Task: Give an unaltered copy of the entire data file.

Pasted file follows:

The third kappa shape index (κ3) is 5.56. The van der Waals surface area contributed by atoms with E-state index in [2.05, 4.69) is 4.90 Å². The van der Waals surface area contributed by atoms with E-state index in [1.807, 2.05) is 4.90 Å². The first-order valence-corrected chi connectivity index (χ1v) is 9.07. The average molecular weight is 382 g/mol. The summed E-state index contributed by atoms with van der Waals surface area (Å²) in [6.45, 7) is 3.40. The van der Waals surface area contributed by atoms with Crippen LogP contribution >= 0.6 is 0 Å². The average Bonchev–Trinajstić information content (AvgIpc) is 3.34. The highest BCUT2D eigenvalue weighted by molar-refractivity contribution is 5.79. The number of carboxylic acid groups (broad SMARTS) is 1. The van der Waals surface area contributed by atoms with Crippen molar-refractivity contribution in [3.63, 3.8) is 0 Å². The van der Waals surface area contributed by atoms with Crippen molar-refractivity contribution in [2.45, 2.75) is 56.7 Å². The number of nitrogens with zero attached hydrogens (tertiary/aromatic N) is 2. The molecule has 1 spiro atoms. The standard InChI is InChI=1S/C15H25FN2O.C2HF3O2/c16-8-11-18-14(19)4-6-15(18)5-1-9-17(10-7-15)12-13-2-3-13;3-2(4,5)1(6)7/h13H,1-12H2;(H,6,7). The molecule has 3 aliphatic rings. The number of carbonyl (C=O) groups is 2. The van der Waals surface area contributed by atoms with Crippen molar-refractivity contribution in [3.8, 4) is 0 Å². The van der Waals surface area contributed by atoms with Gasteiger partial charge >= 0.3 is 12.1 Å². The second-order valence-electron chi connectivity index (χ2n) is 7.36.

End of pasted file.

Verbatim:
The third kappa shape index (κ3) is 5.56. The van der Waals surface area contributed by atoms with E-state index in [2.05, 4.69) is 4.90 Å². The van der Waals surface area contributed by atoms with E-state index in [1.807, 2.05) is 4.90 Å². The first-order valence-corrected chi connectivity index (χ1v) is 9.07. The average molecular weight is 382 g/mol. The summed E-state index contributed by atoms with van der Waals surface area (Å²) in [6.45, 7) is 3.40. The van der Waals surface area contributed by atoms with Crippen LogP contribution >= 0.6 is 0 Å². The average Bonchev–Trinajstić information content (AvgIpc) is 3.34. The highest BCUT2D eigenvalue weighted by molar-refractivity contribution is 5.79. The number of carboxylic acid groups (broad SMARTS) is 1. The van der Waals surface area contributed by atoms with Crippen molar-refractivity contribution in [3.63, 3.8) is 0 Å². The van der Waals surface area contributed by atoms with Crippen molar-refractivity contribution in [2.45, 2.75) is 56.7 Å². The number of nitrogens with zero attached hydrogens (tertiary/aromatic N) is 2. The molecule has 1 spiro atoms. The standard InChI is InChI=1S/C15H25FN2O.C2HF3O2/c16-8-11-18-14(19)4-6-15(18)5-1-9-17(10-7-15)12-13-2-3-13;3-2(4,5)1(6)7/h13H,1-12H2;(H,6,7). The molecule has 3 aliphatic rings. The number of carbonyl (C=O) groups is 2. The van der Waals surface area contributed by atoms with Crippen molar-refractivity contribution in [3.8, 4) is 0 Å². The van der Waals surface area contributed by atoms with Gasteiger partial charge >= 0.3 is 12.1 Å². The second-order valence-electron chi connectivity index (χ2n) is 7.36.